Plastiq, an automated payments solution focused on small and medium-sized business (SMBs), announced this morning the close of a $75 million Series D funding round.
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B Capital Group led the round, which also included participation from existing backers Kleiner Perkins, Khosla Ventures, Accomplice and Top Tier Capital Partners. The financing brings Plastiq’s total raised since its 2012 inception to more than $140 million.
In recent weeks, I’ve covered a number of funding rounds raised by startups focused on SMBs. In light of the swift and intense economic impact of the coronavirus (COVID-19) pandemic, the efforts of these companies take on a new meaning.
Plastiq CEO and co-founder Eliot Buchanan describes SMBs as the “lifeblood” of our economy.
“In light of the economic uncertainty, now more than ever they will need innovative ways to maximize their working capital and protect cash reserves,” he said.
San Francisco-based Plastiq gives SMBs a way to use their credit cards for just about any expense, even where credit cards aren’t accepted, “for a simple 2.5 percent fee.” It also allows businesses to pay or be paid via a variety of methods, including checks, wire transfers and ACH transfers. The company plans to use its new capital in part to boost its payment options.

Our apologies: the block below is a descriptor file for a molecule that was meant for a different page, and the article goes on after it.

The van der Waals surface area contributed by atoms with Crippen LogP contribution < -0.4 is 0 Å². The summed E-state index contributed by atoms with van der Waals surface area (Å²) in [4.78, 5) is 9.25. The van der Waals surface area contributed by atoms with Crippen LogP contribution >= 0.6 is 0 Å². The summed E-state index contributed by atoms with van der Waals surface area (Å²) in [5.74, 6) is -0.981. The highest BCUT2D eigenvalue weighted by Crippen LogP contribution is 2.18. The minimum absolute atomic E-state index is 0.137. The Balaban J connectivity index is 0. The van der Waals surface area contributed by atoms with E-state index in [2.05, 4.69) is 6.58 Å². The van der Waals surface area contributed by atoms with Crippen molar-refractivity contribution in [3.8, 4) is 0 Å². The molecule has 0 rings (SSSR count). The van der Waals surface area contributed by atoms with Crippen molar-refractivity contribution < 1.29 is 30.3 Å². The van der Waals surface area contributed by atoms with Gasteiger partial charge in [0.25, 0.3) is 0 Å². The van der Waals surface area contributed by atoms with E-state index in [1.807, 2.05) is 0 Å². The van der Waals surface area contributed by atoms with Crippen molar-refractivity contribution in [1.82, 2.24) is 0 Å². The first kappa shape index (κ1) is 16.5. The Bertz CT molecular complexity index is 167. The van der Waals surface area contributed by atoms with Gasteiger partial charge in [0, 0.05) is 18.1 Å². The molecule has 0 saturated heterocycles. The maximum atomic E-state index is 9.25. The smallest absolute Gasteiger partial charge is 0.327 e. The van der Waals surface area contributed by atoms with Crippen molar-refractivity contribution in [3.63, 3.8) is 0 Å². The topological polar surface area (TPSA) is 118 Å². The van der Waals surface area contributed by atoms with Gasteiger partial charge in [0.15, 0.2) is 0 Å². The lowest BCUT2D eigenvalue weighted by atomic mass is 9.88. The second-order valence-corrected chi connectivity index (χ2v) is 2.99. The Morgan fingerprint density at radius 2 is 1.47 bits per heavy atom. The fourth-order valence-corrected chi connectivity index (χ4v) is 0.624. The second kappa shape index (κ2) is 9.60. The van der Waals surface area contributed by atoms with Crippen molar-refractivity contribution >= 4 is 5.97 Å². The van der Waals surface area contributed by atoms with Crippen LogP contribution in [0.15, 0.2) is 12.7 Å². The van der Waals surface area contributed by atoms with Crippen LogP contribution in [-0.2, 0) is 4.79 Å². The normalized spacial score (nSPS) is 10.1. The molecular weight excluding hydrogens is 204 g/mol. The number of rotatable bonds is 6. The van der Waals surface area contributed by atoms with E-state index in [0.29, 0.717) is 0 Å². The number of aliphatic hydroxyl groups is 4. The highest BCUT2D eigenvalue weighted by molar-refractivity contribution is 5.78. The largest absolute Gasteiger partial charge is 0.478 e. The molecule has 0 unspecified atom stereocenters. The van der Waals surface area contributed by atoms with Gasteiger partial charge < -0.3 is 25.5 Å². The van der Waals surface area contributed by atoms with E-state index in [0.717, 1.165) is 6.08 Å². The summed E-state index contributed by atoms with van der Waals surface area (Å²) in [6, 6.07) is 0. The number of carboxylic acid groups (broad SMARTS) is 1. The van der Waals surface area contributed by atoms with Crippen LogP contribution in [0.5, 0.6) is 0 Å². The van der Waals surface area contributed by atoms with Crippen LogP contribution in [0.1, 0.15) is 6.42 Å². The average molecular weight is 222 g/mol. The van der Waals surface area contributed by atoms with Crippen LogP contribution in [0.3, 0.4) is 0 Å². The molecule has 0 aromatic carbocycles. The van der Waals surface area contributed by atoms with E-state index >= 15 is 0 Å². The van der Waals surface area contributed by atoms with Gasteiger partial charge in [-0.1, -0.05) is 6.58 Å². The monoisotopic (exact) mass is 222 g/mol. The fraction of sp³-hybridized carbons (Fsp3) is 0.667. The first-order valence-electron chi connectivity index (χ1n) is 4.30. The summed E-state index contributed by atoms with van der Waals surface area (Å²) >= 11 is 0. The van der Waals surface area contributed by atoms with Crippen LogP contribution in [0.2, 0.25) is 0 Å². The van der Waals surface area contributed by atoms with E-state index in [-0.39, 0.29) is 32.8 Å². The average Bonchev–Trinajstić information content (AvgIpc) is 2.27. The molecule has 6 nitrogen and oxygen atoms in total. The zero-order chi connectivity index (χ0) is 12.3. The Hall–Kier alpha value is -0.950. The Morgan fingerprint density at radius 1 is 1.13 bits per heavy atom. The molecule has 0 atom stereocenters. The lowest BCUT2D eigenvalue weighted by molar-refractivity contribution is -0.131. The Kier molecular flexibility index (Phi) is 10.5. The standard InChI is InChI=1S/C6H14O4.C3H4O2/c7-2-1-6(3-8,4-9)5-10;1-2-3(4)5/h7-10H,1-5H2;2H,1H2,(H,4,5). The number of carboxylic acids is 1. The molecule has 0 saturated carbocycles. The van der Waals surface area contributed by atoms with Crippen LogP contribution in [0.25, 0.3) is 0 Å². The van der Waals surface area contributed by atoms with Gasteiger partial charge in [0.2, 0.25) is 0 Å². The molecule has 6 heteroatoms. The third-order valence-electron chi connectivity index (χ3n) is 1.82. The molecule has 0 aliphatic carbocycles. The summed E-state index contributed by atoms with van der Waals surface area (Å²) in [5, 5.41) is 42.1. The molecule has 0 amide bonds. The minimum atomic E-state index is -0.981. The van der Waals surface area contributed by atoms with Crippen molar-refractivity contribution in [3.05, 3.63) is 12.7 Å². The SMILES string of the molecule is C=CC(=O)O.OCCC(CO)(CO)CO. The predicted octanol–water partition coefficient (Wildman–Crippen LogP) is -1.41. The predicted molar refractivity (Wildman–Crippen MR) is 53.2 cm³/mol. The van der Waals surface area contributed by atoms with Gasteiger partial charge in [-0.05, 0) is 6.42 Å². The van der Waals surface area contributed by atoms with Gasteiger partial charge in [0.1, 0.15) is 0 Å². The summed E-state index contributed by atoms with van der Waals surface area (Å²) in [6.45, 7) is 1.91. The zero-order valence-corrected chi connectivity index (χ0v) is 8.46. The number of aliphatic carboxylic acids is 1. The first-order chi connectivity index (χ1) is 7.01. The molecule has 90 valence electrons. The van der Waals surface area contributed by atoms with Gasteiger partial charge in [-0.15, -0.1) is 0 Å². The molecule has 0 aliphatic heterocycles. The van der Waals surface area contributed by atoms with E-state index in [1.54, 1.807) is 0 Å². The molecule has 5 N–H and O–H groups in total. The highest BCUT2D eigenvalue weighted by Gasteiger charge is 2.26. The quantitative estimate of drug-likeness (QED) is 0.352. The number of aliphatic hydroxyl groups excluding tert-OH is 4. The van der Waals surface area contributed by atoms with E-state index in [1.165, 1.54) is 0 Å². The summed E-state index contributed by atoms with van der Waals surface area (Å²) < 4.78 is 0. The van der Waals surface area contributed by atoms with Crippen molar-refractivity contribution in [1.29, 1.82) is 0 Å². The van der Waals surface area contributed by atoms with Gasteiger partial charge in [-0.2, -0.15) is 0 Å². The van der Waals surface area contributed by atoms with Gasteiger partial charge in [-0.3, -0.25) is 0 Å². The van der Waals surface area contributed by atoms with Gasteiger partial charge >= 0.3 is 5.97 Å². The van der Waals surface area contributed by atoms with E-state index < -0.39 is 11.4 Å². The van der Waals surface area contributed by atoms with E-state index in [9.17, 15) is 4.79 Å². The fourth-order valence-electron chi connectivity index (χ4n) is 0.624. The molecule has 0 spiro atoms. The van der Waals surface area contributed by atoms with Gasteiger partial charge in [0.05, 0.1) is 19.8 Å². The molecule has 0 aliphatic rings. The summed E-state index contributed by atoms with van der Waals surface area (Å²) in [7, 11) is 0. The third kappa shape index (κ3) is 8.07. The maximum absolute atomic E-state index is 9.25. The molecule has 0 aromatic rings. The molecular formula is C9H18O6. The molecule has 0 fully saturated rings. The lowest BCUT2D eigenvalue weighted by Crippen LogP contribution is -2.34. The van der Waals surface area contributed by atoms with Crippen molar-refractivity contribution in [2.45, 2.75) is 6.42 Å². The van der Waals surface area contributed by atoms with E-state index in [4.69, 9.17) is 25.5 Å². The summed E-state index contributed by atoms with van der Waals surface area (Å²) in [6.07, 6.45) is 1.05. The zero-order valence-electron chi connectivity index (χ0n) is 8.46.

The startup also says its platform provides real-time insights into SMB’s payments, cash flow and working capital. It also takes those insights to another level by recommending how and when they pay their business expenses.
Plastiq says it has well over 1 million SMBs and other customers. It also claims to have processed billions of dollars in payments for a variety of expenses such as business supplier payments to contractors, taxes and rent.
The company says in the last year, it has focused particularly on expanding its SMB customer base and as such grown revenue from that segment by 150 percent.
It plans to use the funding to also expand its partnerships with other players in the financial and payments sectors. The company currently works with all major credit card providers, including Mastercard, Visa and American Express.
Karen Page, general partner at B Capital Group, believes SMBs are chronically underserved when it comes to working capital.
“Plastiq’s impressive growth shows they are filling a critical gap by bridging credit access and payables,” Page said.
As mentioned above, I’ve written about several other startups this month alone that have raised money to focus on SMBs in one form or another. On March 11, I reported on how Human Interest, a retirement plan provider for SMBs, closed a $40 million Series C round just months after raising a $15.4 million Series B. That same day, I covered SpotOn, a payments and software startup focused on small and medium-sized businesses, raising a $50 million Series B round of funding. And on March 10, NorthOne, a digital challenger bank focused on small businesses, announced a $21 million Series A raise.
Illustration: Li-Anne Dias